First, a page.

The CPC will have a chance to ask Cordner questions about the current draft revisions during their regular twice-monthly meeting on December 16 and will respond and suggest their own changes next year. The OPA and OIG will also have opportunities to weigh in on the proposed changes. Both offices began reviewing SPD’s protest response policies to identify areas for improvement during last summer’s protests; those reviews will play a crucial role in shaping their suggested policy revisions.

After the CPC issues a response, they will work with SPD, the OIG, the OIG and other accountability leadership to piece together a final slate of policy revisions. That final draft will go before Judge Robart in early 2021; if he approves to the changes, SPD’s policies could catch up with what they say are already their current tactics next year.

 

Federal District Court Judge Finds Seattle in Contempt of Crowd Control Injunction

By Paul Kiefer

On Monday, Federal District Court Judge Richard Jones found the city of Seattle in contempt of an injunction he issued in June forbidding the Seattle Police Department  from using force against peaceful protesters. According to Durkan spokesperson Kelsey Nyland, the ruling is the first contempt finding against the city in recent memory; within the next week, the court will begin considering possible penalties.

The contempt finding is the latest development in a protracted legal battle between the city and Black Lives Matter Seattle-King County (BLMSKC). Judge Jones first issued the injunction after BLMSKC and a group of individual plaintiffs, represented by attorneys from the ACLU of Washington, Seattle University School of Law’s Korematsu Center, and Seattle law firm Perkins Coie, sued the city and SPD for using excessive force in its response to the first wave of protests last summer. In June, Jones sided with BLMKSC and issued a temporary injunction prohibiting officers from using a variety of “less-lethal” weapons, including blast balls, pepper spray, tear gas and rubber bullets, against nonviolent protesters.  He also found that some officers had used force in response to the message of the protests themselves, not any perceived threat to their safety or to property.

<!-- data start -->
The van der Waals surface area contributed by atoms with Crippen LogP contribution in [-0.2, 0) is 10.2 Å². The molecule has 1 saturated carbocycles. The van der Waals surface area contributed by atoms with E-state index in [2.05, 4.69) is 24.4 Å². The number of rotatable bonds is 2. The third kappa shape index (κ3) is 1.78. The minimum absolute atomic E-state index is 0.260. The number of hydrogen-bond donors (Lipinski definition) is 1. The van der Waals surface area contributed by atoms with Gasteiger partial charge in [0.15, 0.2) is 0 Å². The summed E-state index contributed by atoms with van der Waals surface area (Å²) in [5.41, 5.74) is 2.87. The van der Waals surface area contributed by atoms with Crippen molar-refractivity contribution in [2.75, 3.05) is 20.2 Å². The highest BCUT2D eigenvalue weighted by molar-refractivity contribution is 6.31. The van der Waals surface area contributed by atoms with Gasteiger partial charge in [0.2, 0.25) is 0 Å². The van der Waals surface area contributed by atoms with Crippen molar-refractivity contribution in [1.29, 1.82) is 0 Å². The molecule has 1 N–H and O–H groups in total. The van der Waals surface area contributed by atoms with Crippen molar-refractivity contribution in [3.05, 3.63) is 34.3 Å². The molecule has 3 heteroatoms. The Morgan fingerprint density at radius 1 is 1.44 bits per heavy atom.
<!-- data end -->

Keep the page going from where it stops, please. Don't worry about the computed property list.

A month later, BLMSKC returned to his court to ask Judge Jones to find SPD in contempt of the injunction after the department allegedly targeted journalists, medics and legal observers at a Capitol Hill protest on July 25. That motion never received a hearing; instead, the city’s attorneys and BLMSKC agreed to expand the injunction. The expanded court order explicitly prohibited SPD from targeting journalists, medics and legal observers, and it restricted officers’ use of less-lethal weapons even further; for instance, it forbade officers from using these weapons to move crowds.

Judge Jones’ new finding is the result of a second motion for contempt that BLMSKC filed against the city at the end of September. In the motion, the group’s attorneys alleged that SPD officers violated the new, more restrictive injunction during their responses to protests in August and September, including at a rally for Summer Taylor, a Seattle protester who died after being struck by a car, on August 26 and at a protest outside the Seattle Police Officers Guild (SPOG) headquarters on August 7.

David A. Perez, a partner at Perkins Coie, said in a statement after the ruling: “This ruling reaffirms that the basic principle that protesters have a right to exercise their First Amendment freedoms without fear that the City will retaliate with violence, and serves as a reminder that the City cannot violate the Court’s orders without consequences. We will continue to take violations of the Court’s orders seriously.”

“Asking the Court to find the City in contempt was not an easy decision on our part.  But after witnessing repeated and blatant violations of protesters’ constitutional rights, we had to act.  This ruling reaffirms that the basic principle that protesters have a right to exercise their First Amendment freedoms without fear that the City will retaliate with violence, and serves as a reminder that the City cannot violate the Court’s orders without consequences. We will continue to take violations of the Court’s orders seriously.”

According to Robert Christie, an outside attorney representing the city in the case, SPD’s actions were justified. In his arguments at a hearing on November 18, Christie said SPD officers were instructed to use less-lethal weapons in response to threats to their safety. The city’s legal team also argued that it wasn’t SPD’s fault if individual officers disobeyed the injunction. To shore up their claim, the team filed declarations from SPD commanders who described briefing their officers on the injunction before they responded protests.

In his ruling on Monday, Judge Jones categorically dismissed the city’s argument that it wasn’t liable for the actions of individual SPD officers. After calling the city’s arguments “novel and innovative,” he pointed out that “the City has already agreed that violations by individual officers are nonetheless violations of the [injunctions]” when it agreed to both previous court orders, setting the stage for his contempt findings.